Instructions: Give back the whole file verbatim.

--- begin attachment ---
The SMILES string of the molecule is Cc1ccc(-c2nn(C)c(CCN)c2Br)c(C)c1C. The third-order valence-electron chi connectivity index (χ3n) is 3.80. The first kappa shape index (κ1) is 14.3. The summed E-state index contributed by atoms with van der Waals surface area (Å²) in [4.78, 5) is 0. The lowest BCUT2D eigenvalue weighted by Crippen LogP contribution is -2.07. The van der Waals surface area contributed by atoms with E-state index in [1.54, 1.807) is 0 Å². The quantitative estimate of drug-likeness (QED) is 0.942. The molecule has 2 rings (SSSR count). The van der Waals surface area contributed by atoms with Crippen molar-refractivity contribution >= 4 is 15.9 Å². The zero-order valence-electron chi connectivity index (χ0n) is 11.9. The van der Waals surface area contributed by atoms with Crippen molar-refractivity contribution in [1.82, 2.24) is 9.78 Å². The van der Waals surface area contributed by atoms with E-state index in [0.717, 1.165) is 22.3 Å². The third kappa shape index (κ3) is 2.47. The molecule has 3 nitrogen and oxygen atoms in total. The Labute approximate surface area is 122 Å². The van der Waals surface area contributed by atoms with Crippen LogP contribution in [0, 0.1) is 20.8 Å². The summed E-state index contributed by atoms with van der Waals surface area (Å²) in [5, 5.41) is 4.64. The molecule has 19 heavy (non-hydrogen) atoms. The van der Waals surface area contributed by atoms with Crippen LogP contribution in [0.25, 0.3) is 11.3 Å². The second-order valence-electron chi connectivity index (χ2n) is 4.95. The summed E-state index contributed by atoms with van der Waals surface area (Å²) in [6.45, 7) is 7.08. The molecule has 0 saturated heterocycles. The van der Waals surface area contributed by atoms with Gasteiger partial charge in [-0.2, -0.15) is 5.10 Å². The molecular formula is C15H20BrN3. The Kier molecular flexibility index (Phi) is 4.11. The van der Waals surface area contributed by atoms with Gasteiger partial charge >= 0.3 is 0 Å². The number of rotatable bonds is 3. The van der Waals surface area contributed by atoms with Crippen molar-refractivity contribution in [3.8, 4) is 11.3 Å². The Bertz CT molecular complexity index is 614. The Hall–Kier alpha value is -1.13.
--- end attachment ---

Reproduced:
The SMILES string of the molecule is Cc1ccc(-c2nn(C)c(CCN)c2Br)c(C)c1C. The third-order valence-electron chi connectivity index (χ3n) is 3.80. The first kappa shape index (κ1) is 14.3. The summed E-state index contributed by atoms with van der Waals surface area (Å²) in [4.78, 5) is 0. The lowest BCUT2D eigenvalue weighted by Crippen LogP contribution is -2.07. The van der Waals surface area contributed by atoms with E-state index in [1.54, 1.807) is 0 Å². The quantitative estimate of drug-likeness (QED) is 0.942. The molecule has 2 rings (SSSR count). The van der Waals surface area contributed by atoms with Crippen molar-refractivity contribution >= 4 is 15.9 Å². The zero-order valence-electron chi connectivity index (χ0n) is 11.9. The van der Waals surface area contributed by atoms with Crippen molar-refractivity contribution in [1.82, 2.24) is 9.78 Å². The van der Waals surface area contributed by atoms with E-state index in [0.717, 1.165) is 22.3 Å². The third kappa shape index (κ3) is 2.47. The molecule has 3 nitrogen and oxygen atoms in total. The Labute approximate surface area is 122 Å². The van der Waals surface area contributed by atoms with Crippen LogP contribution in [0, 0.1) is 20.8 Å². The summed E-state index contributed by atoms with van der Waals surface area (Å²) in [5, 5.41) is 4.64. The molecule has 19 heavy (non-hydrogen) atoms. The van der Waals surface area contributed by atoms with Crippen LogP contribution in [0.25, 0.3) is 11.3 Å². The second-order valence-electron chi connectivity index (χ2n) is 4.95. The summed E-state index contributed by atoms with van der Waals surface area (Å²) in [6.45, 7) is 7.08. The molecule has 0 saturated heterocycles. The van der Waals surface area contributed by atoms with Gasteiger partial charge in [-0.2, -0.15) is 5.10 Å². The molecular formula is C15H20BrN3. The Kier molecular flexibility index (Phi) is 4.11. The van der Waals surface area contributed by atoms with Gasteiger partial charge >= 0.3 is 0 Å². The number of rotatable bonds is 3. The van der Waals surface area contributed by atoms with Crippen molar-refractivity contribution in [3.8, 4) is 11.3 Å². The Bertz CT molecular complexity index is 614. The Hall–Kier alpha value is -1.13.